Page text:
Matthias Pfau: We are not in direct contact with the community so we can’t really say. What we see in Politics, however, is that politicians tend to act against the common opinion of IT security experts when it comes to the internet. One of the best examples is data retention: Even many IT experts and criminal investigators state that data retention does not help to prevent terrorist attacks. Nevertheless, politicians around the world resort to this method to prove to their voters that they do everything they can to increase security. In fact, this is just a big show that every tech-savvy person sees through, thus, they feel appalled by politicians and their actions against their citizen’s rights.
John Little: Let me clarify a bit because I did not intend to imply maliciousness with the term “hacker.” Stepping back away from this specific battle alone (although it is obviously the most extreme point of tension) how do you think governments who absolutely need the skills of developers, cryptographers, and security experts restore some of the goodwill that has been lost over privacy issues?
Matthias Pfau: We did not understand your questions to imply maliciousness. Governments in many cases seem not to understand how to make the Internet more secure, but rather rely on mass surveillance tactics. In my opinion they can only restore the goodwill of the community – not just hackers, but all privacy-advocates – if they get proper consultation from Internet activists such as the EFF or in Germany netzpolitik.org. As long as they tend to work against these groups instead of listening to their advice, the prospects for Internet laws are very bad.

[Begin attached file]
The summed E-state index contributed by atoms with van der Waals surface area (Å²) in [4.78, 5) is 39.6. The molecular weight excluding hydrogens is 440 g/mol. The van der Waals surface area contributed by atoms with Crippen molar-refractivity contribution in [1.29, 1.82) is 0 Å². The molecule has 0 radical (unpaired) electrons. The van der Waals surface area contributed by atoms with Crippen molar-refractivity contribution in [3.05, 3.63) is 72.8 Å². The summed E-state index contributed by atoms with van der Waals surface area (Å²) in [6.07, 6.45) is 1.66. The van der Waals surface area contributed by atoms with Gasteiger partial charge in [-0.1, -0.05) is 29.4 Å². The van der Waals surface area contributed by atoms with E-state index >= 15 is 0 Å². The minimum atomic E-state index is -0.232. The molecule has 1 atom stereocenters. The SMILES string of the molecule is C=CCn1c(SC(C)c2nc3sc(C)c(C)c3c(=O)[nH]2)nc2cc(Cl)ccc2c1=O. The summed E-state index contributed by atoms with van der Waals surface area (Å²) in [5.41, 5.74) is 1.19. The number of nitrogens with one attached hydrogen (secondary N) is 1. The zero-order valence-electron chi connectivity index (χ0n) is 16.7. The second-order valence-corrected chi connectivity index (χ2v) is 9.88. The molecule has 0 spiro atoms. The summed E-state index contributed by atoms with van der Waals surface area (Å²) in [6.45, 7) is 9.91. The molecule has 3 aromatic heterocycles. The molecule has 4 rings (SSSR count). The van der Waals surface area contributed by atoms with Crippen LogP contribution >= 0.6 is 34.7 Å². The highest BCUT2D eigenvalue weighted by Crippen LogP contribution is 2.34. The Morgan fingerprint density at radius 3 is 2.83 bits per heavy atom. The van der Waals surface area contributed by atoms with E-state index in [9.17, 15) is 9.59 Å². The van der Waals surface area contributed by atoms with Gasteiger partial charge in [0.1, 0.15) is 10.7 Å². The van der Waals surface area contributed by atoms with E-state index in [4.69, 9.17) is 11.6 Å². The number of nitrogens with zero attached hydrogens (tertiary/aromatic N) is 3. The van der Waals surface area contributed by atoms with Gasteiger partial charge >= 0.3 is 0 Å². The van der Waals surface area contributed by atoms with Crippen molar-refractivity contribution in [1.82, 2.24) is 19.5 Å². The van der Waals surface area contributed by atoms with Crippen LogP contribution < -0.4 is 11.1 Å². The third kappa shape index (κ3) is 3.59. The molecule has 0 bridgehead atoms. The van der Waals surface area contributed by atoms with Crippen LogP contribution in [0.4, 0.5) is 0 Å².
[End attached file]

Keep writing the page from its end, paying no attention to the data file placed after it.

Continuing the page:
John Little: We’ve seen fundamental changes in the public’s understanding of security in the past few years but there is still a long way to go. Do you think that we are moving towards ubiquitous encryption? Five or ten years from now will we see platforms or apps succeeding without it?
Matthias Pfau: At least that is what we are trying to achieve! We, as tech companies, have to make encryption so easy and running so smoothly in the background that the consumer has no reason anymore to use non-encrypted services. Given the extent of surveillance done by Secret Services and marketing companies around the world, this our only chance. Without self-protection, all our secrets including health issues, family problems, drinking habits and so on will become publicly accessible soon. This is not the kind of world I dream of for my children.
John Little: States have immense capabilities and they have directed significant resources at intercepting encrypted communications. It’s what intelligence agencies do – and always have done. How do you see this battle playing out from a technical perspective? Could consumer level encryption eventually leave even the most sophisticated agencies in the dark? Could large governments essentially render consumer encryption models irrelevant (as some would argue that they have done already?)? Or does the situation continue to remain murky as advantages shift slightly back and forth?
Matthias Pfau: The more people use encryption, the harder it gets for governments to monitor the Internet. This also makes mass surveillance as it is currently done impossible. Governments can still try to monitor individuals with targeted attacks. We have to be honest here: Encryption does not protect someone when he is committing crimes. But that’s not the point. The point is that illegal surveillance of everybody’s data becomes impossible and that is well-achievable with encryption technologies such as Tutanota.
John Little: Do you get the sense that governments are starting to come around to the idea that strong consumer encryption, encryption free of backdoors or other weaknesses, is an inevitable necessity? Do you get the sense that you’re winning?
Matthias Pfau: That’s hard to tell. Of course we would wish for such a move, but politics is hard to predict. We do, however, see that governments themselves increasingly understand that they need strong encryption that is easy to use. The more politicians understand that encryption is to their own benefit, the more likely it gets that they will also consider it to be valuable for all their citizens. So, let us say, we are hopeful!